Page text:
Vail Daily column: Northern Flicker: An exception to the rule |

Vail Daily column: Northern Flicker: An exception to the rule

If you have heard the drumming in the past month or seen the swooping flight of this brown and red woodpecker, then you know it’s true: the Northern flicker has returned to the Vail Valley! Northern flickers are common throughout the valley but their commonality should not be mistaken for ordinariness: These woodpeckers are truly extraordinary birds!

Northern flickers are in the woodpecker family yet they seem to be the exception for several generalizations about this group of birds. First, unlike other woodpeckers in the area, Northern flickers are not black and white but brown with small black spots on their body and flight feathers. They all have a distinctive white rump patch that can often be observed in flight and while perched.

Red-Shafted and Yellow-Shafted

There are two kinds of Northern flickers: red-shafted and yellow-shafted. The flickers found in the Vail Valley are Red-shafted, meaning the shafts of their flight feathers are reddish, explaining the red-hue often spied as they glide overhead. Yellow-shafted flickers are mostly found in the eastern part of the country. The two used to be considered different species but have been found interbreeding and therefore have been combined into one species.

Like other woodpeckers, Northern flickers use their drumming (the repeated drilling of the beak on a hard surface such as a tree trunk) to communicate and mark their territory. However, Northern flickers do not drum into trees in order to forage for insects as many woodpeckers do. Usually, woodpeckers puncture tree trunks in order to cause sap from the tree to leak which then acts as an insect trap. The birds return to the tree and eat the insects caught in the sap. Northern flickers are different because they do most of their foraging on the ground. Using their barbed tongues, flickers eat beetles and ants that are found in the soil and among leaf litter. Their tongue can extend up to two inches beyond their beak which helps them to hunt prey. Despite their preference for insects, Northern flickers are omnivores and will also consume berries and seeds, especially during the winter when insects are scarcer.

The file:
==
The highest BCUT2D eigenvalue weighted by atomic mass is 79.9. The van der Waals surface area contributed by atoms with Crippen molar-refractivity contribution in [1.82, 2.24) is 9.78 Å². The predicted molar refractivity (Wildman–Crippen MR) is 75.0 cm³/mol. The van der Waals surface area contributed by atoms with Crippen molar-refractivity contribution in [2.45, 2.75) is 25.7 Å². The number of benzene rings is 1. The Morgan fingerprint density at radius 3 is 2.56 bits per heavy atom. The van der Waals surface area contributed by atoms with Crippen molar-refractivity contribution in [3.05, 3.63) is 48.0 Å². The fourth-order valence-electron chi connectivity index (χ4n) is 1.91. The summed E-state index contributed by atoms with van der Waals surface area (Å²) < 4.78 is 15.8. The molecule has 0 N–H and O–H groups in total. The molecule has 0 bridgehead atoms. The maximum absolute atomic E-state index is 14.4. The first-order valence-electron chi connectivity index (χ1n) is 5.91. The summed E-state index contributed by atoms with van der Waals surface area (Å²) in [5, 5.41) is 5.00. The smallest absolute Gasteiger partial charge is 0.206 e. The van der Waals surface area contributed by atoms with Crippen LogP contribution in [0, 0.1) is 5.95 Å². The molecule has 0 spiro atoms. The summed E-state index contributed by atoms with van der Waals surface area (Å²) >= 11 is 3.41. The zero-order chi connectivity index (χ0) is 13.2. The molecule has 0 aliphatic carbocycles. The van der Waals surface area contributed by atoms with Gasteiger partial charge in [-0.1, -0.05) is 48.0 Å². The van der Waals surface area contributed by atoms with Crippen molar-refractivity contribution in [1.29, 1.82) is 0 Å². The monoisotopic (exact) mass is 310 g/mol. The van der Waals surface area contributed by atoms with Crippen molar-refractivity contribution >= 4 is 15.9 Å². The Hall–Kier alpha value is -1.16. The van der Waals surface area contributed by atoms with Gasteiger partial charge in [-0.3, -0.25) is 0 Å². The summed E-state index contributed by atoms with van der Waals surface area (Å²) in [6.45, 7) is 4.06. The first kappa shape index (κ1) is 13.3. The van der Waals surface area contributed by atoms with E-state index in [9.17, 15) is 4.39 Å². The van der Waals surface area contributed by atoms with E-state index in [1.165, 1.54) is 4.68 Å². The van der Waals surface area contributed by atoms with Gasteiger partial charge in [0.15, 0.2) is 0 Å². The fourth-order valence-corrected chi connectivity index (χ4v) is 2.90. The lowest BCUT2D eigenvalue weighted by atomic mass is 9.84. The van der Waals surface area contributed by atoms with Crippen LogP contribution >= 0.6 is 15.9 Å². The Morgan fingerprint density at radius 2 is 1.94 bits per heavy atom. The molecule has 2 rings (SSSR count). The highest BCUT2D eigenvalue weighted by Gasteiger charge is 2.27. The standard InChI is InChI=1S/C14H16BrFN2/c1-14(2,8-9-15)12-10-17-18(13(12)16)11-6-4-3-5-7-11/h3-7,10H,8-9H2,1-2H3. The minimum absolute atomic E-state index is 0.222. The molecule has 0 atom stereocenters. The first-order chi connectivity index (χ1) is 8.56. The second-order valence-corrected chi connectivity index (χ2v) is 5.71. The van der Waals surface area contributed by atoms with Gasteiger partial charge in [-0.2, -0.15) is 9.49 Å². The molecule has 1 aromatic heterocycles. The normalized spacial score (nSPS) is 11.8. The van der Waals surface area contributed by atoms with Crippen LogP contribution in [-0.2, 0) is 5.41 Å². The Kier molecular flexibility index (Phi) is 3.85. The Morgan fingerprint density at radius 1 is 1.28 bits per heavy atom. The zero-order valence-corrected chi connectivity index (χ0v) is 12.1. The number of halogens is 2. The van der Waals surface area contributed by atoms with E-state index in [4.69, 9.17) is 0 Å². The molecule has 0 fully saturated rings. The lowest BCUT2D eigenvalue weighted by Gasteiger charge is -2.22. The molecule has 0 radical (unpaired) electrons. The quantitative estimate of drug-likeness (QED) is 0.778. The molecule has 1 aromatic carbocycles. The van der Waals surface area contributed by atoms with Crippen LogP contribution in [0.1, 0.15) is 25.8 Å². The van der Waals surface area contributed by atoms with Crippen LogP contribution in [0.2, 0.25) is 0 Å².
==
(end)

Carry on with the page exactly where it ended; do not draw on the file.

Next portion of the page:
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Migration Patterns

Another characteristic that sets Northern flickers apart from other woodpeckers is their migration. Most North American woodpeckers do not migrate but most flickers who live in the northern part of their range will move south to spend the winter. This explains the absence or decrease of these birds here during the winter time.

As is true for birds of all kinds, the spring is a busy time for Northern flickers. They are finding mates, building nests and raising their young. Flickers are cavity nesters like other woodpeckers and usually both the male and the female help to excavate the nest in weakened trees, especially aspens.

Although red-shafted flickers might be a common bird of the valley, they are quite uncommon when it comes to their appearance and life history as compared to the rest of the woodpecker family. Look for these unique, easy-to-spot birds and appreciate the variety of color and behavior they bring to the Vail Valley!

Molly Schreiner is a graduate fellow educator at Walking Mountain Science Center in Avon. She loves the details of the Northern flicker’s feathers and wishes she could swoop around just like them.

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